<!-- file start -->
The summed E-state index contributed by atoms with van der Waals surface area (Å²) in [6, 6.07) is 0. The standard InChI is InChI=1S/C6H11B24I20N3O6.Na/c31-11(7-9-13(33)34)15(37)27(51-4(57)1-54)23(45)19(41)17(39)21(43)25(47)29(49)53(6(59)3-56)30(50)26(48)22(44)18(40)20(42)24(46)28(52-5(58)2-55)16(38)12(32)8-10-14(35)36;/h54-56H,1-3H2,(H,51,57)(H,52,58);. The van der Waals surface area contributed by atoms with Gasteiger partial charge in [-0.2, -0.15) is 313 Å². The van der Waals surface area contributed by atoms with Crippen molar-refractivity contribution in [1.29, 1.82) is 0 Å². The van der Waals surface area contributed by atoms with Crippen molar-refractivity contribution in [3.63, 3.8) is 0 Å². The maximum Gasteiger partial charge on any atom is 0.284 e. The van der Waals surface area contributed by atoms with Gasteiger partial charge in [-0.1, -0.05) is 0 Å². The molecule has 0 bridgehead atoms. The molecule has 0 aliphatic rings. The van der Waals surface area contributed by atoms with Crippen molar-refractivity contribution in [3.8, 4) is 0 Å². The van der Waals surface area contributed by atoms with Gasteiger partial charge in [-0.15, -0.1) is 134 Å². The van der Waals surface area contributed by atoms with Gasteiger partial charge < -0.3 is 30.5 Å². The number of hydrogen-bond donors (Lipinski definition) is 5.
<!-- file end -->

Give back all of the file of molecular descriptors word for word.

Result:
The summed E-state index contributed by atoms with van der Waals surface area (Å²) in [6, 6.07) is 0. The standard InChI is InChI=1S/C6H11B24I20N3O6.Na/c31-11(7-9-13(33)34)15(37)27(51-4(57)1-54)23(45)19(41)17(39)21(43)25(47)29(49)53(6(59)3-56)30(50)26(48)22(44)18(40)20(42)24(46)28(52-5(58)2-55)16(38)12(32)8-10-14(35)36;/h54-56H,1-3H2,(H,51,57)(H,52,58);. The van der Waals surface area contributed by atoms with Gasteiger partial charge in [-0.2, -0.15) is 313 Å². The van der Waals surface area contributed by atoms with Crippen molar-refractivity contribution in [1.29, 1.82) is 0 Å². The van der Waals surface area contributed by atoms with Crippen molar-refractivity contribution in [3.63, 3.8) is 0 Å². The maximum Gasteiger partial charge on any atom is 0.284 e. The van der Waals surface area contributed by atoms with Gasteiger partial charge in [-0.1, -0.05) is 0 Å². The molecule has 0 bridgehead atoms. The molecule has 0 aliphatic rings. The van der Waals surface area contributed by atoms with Crippen molar-refractivity contribution in [3.8, 4) is 0 Å². The van der Waals surface area contributed by atoms with Gasteiger partial charge in [-0.15, -0.1) is 134 Å². The van der Waals surface area contributed by atoms with Gasteiger partial charge < -0.3 is 30.5 Å². The number of hydrogen-bond donors (Lipinski definition) is 5.